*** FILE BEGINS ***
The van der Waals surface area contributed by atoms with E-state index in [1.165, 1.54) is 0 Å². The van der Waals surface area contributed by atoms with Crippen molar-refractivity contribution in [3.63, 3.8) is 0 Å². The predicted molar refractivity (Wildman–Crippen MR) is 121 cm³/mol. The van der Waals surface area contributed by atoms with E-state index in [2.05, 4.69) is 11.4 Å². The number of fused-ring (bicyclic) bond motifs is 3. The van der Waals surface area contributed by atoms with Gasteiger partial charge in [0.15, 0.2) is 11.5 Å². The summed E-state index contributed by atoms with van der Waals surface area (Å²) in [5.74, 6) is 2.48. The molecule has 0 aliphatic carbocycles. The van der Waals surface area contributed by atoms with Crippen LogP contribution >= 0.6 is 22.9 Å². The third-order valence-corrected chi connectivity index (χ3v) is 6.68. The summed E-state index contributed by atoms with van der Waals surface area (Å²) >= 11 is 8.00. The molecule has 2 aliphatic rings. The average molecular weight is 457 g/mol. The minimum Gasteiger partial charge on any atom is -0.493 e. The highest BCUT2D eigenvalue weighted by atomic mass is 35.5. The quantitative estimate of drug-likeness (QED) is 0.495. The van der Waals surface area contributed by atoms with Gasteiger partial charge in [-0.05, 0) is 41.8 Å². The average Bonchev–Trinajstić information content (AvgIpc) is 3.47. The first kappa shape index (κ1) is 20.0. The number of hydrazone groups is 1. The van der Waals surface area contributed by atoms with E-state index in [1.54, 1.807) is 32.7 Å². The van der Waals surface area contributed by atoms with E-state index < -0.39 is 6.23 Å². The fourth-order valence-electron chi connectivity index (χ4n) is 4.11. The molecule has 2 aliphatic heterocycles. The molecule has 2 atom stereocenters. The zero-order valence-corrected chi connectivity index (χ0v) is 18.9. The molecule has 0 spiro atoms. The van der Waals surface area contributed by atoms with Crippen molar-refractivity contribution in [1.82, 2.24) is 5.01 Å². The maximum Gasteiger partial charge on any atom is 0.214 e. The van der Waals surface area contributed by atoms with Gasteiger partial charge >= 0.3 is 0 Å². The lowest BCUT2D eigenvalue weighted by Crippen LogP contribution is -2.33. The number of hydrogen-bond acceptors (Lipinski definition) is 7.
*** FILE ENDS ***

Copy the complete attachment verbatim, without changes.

The van der Waals surface area contributed by atoms with E-state index in [1.165, 1.54) is 0 Å². The van der Waals surface area contributed by atoms with Crippen molar-refractivity contribution in [3.63, 3.8) is 0 Å². The predicted molar refractivity (Wildman–Crippen MR) is 121 cm³/mol. The van der Waals surface area contributed by atoms with E-state index in [2.05, 4.69) is 11.4 Å². The number of fused-ring (bicyclic) bond motifs is 3. The van der Waals surface area contributed by atoms with Gasteiger partial charge in [0.15, 0.2) is 11.5 Å². The summed E-state index contributed by atoms with van der Waals surface area (Å²) in [5.74, 6) is 2.48. The molecule has 0 aliphatic carbocycles. The van der Waals surface area contributed by atoms with Crippen LogP contribution >= 0.6 is 22.9 Å². The third-order valence-corrected chi connectivity index (χ3v) is 6.68. The summed E-state index contributed by atoms with van der Waals surface area (Å²) >= 11 is 8.00. The molecule has 2 aliphatic rings. The average molecular weight is 457 g/mol. The minimum Gasteiger partial charge on any atom is -0.493 e. The highest BCUT2D eigenvalue weighted by atomic mass is 35.5. The quantitative estimate of drug-likeness (QED) is 0.495. The van der Waals surface area contributed by atoms with Gasteiger partial charge in [-0.05, 0) is 41.8 Å². The average Bonchev–Trinajstić information content (AvgIpc) is 3.47. The first kappa shape index (κ1) is 20.0. The number of hydrazone groups is 1. The van der Waals surface area contributed by atoms with E-state index in [1.54, 1.807) is 32.7 Å². The van der Waals surface area contributed by atoms with E-state index < -0.39 is 6.23 Å². The fourth-order valence-electron chi connectivity index (χ4n) is 4.11. The molecule has 2 aliphatic heterocycles. The molecule has 2 atom stereocenters. The zero-order valence-corrected chi connectivity index (χ0v) is 18.9. The molecule has 0 spiro atoms. The van der Waals surface area contributed by atoms with Crippen molar-refractivity contribution in [1.82, 2.24) is 5.01 Å². The maximum Gasteiger partial charge on any atom is 0.214 e. The van der Waals surface area contributed by atoms with Gasteiger partial charge >= 0.3 is 0 Å². The lowest BCUT2D eigenvalue weighted by Crippen LogP contribution is -2.33. The number of hydrogen-bond acceptors (Lipinski definition) is 7.